My Account Sign Up Admin
Mitch Rolsky
Mitch Rolsky - REALTOR®

Call or Text Anytime: 317.223.1673

Home Buying Closing Costs ???

Home Buying Closing CostsClosing Costs … You will need these plus your down payment.
These include Items like government recording fees, title insurance and property inspections. Other fees will vary based on if you are paying cash for the property or obtaining a mortgage loan. There can also be some small differences in fees based on if the property is single family home or one of the many types of condos.

Home inspections are an evaluation of a home’s condition by a trained expert. During a home inspection, a qualified inspector takes an in-depth and impartial look at the property you plan to buy. The cost of home inspections is mainly based on the size of the home. While a typical inspection will run around $350-$400 inspections overall can range from $285 to $1000. The inspector will:

• Evaluate the physical condition: the structure, construction, and mechanical systems. • Identify items that should be repaired or replaced. • Estimate the remaining useful life of the major systems (such as electrical, plumbing, heating, air conditioning), equipment, structure, and finishes.

  Having a home inspection completed could be the best money you will ever spend. You should have a home inspection done even with new construction. In Fact, it’s probably a good idea to have inspections completed during the construction stage if you are having the home built.   Radon Testing is done to confirm that the radon levels in the home are at or below accepted EPA levels. Although you cannot see, smell, or taste radon when you breathe air containing radon, per the EPA, you increase your risk of getting lung cancer. In fact, the Surgeon General of the United States has warned that radon is the second leading cause of lung cancer in the United States today. Plus if you smoke and your home has high radon levels, your risk of lung cancer is especially high. The EPA recommends testing for Radon up to the 3rd floor in properties, including in high rise condominiums. The cost for the testing itself ranges from $100-$150 and is typically paid for at the time of testing. Mitch also normally asks Seller’s to pay for Radon testing and mitigation which can cost an additional $1200-$3000. However, just like purchase price the buyer’s willingness to mitigate radon is subject to negotiation. Mitch always makes sure if radon is an issue and the seller is unwilling or unable to mitigate that you as a buyer can walk away with your earnest money if you don’t want to mitigate at your own expense.   Termite Inspections are done to confirm that there is not active termite populations or substantial past termite damage that could result in a major expense to repair.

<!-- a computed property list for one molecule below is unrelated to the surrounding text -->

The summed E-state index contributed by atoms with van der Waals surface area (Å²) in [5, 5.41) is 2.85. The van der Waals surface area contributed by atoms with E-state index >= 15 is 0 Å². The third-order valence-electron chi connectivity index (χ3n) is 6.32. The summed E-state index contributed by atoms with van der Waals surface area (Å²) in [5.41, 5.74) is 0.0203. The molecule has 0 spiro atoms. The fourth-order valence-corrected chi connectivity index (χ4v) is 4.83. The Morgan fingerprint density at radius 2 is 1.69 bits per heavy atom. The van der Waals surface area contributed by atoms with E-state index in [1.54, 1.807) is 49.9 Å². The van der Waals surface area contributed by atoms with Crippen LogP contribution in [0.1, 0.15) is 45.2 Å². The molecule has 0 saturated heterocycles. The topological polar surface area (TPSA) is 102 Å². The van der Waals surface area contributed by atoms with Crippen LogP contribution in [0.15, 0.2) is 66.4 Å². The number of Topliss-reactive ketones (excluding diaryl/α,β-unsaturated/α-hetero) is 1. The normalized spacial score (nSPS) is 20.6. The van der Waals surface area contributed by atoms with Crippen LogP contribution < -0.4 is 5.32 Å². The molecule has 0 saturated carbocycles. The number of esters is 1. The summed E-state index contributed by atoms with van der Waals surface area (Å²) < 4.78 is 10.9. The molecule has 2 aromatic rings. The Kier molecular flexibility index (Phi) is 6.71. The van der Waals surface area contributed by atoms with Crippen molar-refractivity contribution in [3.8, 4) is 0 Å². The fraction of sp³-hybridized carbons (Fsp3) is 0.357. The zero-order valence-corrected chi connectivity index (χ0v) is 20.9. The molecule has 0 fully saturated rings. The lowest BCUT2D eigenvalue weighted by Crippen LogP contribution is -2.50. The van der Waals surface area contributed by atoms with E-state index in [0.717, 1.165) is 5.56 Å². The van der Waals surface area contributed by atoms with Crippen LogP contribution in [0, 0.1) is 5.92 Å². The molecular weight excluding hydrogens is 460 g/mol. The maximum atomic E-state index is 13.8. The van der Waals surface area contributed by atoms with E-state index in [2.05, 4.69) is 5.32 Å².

Many Buyers believe that Sellers delay maintenance when they know they will be selling a home. Since home buyers hope to minimize the financial impact after closing related to malfunctions with the components in their new home most will ask the Seller to pay for a home warranty.  First time home buyers with no experience maintaining a home may consider having a home warranty a critical piece of their offer on a property.


Home Warranty plans provide for specific types of coverage, be sure to fully evaluate the coverage in each policy before selecting a plan. Typically:

  • If a home system or appliance breaks or stops working, the homeowner calls the home warranty company.
  • The home warranty company calls a provider with which it has a business arrangement.
  • The specific provider calls the homeowner to make an appointment.
  • The provider fixes the problem. If an appliance is malfunctioning and cannot be repaired, depending on contract coverage, the home warranty company will pay to replace and install the appliance.
  • The homeowner pays a small deductible usually $75- $100.


Home warranty plans will run $350 – $600 with most plans costing $400 to $500. Most Buyers will ask for the Seller to pay for the plan but like many things, this is 100% negotiable. If the Seller feels they are selling the home for less than they expected they will generally try to exclude this expense.

While lenders will require that you arrange for homeowner’s insurance coverage (sometimes called hazard insurance) when there is a mortgage involved it’s strongly suggested even with cash sales.   This insurance protects against physical damage to the home by the fire, wind, vandalism, and other causes, and ensures that your, and any lender’s investment, in the property will be secured even if the house is destroyed. If you are buying a condominium, a portion of the hazard insurance may be part of your monthly condominium fee. But, you should still secure insurance coverage for the portion of the Condo not covered by the association along with covering your home furnishings and valuables. Most lenders want to see you carry coverage on at least 20% of the purchase price. But keep in mind that with condos you, as the owner, need to typically insure from the drywall on the ceiling down, from the flooring up, and from the drywall in from the studs. This means your insurance policy should cover all wall coverings, flooring, lighting, appliances, bathroom finishes along with typically ALL windows and doors and limited common areas like any balcony, patios or decks, etc.   Flood Insurance while required by lenders is still strongly encouraged with Cash sales. This insurance compensates you for physical property damage resulting from flooding. It is also required any time you purchase a property located in federally designated flood areas.
Most lenders require a title insurance policy to protect the lender against an error in the results of the title search. If a problem arises, the insurance covers the lender’s investment in the mortgage.


There are typically two title insurance policies. Both are one-time premiums are usually based on the purchase price. One is typically provided at an expense to the seller showing that the seller has the ability to sell the home without any issues. The second policy is for the benefit of the lender who is extending a new mortgage and is typically paid by the buyer.


The Seller’s policy is the more expensive of the polices.  The typical amount for the lender’s title insurance will run $300-$500